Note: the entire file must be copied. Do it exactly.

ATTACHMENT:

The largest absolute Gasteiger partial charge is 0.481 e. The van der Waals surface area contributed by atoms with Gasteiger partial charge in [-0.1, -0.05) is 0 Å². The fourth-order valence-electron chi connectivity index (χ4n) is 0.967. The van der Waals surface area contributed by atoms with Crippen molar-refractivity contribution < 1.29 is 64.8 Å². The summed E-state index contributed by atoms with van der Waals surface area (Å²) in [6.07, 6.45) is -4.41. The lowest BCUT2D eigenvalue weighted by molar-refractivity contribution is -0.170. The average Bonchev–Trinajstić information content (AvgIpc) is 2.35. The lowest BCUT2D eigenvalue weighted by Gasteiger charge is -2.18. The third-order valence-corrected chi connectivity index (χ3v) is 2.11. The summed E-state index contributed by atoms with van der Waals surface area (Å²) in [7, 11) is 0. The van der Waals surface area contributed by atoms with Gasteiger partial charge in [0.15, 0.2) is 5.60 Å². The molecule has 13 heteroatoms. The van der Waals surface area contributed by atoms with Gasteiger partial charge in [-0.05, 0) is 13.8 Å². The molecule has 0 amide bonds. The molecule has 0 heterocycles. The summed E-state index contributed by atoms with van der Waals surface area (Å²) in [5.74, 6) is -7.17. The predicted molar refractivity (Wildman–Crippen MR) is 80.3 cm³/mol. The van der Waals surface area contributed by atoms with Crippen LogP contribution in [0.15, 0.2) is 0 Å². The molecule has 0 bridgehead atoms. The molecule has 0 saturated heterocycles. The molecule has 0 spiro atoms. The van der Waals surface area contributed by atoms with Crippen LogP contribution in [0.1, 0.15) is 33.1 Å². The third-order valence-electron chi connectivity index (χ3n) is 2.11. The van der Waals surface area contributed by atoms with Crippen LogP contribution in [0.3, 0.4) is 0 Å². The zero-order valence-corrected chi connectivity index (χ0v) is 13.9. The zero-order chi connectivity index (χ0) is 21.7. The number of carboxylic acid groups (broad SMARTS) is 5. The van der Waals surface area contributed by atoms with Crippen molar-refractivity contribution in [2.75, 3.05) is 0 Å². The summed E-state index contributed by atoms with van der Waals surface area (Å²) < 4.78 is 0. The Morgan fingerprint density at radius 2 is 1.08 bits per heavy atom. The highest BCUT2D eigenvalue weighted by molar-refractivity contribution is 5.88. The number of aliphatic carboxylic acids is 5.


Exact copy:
The largest absolute Gasteiger partial charge is 0.481 e. The van der Waals surface area contributed by atoms with Gasteiger partial charge in [-0.1, -0.05) is 0 Å². The fourth-order valence-electron chi connectivity index (χ4n) is 0.967. The van der Waals surface area contributed by atoms with Crippen molar-refractivity contribution < 1.29 is 64.8 Å². The summed E-state index contributed by atoms with van der Waals surface area (Å²) in [6.07, 6.45) is -4.41. The lowest BCUT2D eigenvalue weighted by molar-refractivity contribution is -0.170. The average Bonchev–Trinajstić information content (AvgIpc) is 2.35. The lowest BCUT2D eigenvalue weighted by Gasteiger charge is -2.18. The third-order valence-corrected chi connectivity index (χ3v) is 2.11. The summed E-state index contributed by atoms with van der Waals surface area (Å²) in [7, 11) is 0. The van der Waals surface area contributed by atoms with Gasteiger partial charge in [0.15, 0.2) is 5.60 Å². The molecule has 13 heteroatoms. The van der Waals surface area contributed by atoms with Gasteiger partial charge in [-0.05, 0) is 13.8 Å². The molecule has 0 amide bonds. The molecule has 0 heterocycles. The summed E-state index contributed by atoms with van der Waals surface area (Å²) in [5.74, 6) is -7.17. The predicted molar refractivity (Wildman–Crippen MR) is 80.3 cm³/mol. The van der Waals surface area contributed by atoms with Crippen LogP contribution in [0.15, 0.2) is 0 Å². The molecule has 0 bridgehead atoms. The molecule has 0 saturated heterocycles. The molecule has 0 spiro atoms. The van der Waals surface area contributed by atoms with Crippen LogP contribution in [0.1, 0.15) is 33.1 Å². The third-order valence-electron chi connectivity index (χ3n) is 2.11. The van der Waals surface area contributed by atoms with Crippen LogP contribution in [0.3, 0.4) is 0 Å². The zero-order valence-corrected chi connectivity index (χ0v) is 13.9. The zero-order chi connectivity index (χ0) is 21.7. The number of carboxylic acid groups (broad SMARTS) is 5. The van der Waals surface area contributed by atoms with Crippen molar-refractivity contribution in [2.75, 3.05) is 0 Å². The summed E-state index contributed by atoms with van der Waals surface area (Å²) < 4.78 is 0. The Morgan fingerprint density at radius 2 is 1.08 bits per heavy atom. The highest BCUT2D eigenvalue weighted by molar-refractivity contribution is 5.88. The number of aliphatic carboxylic acids is 5.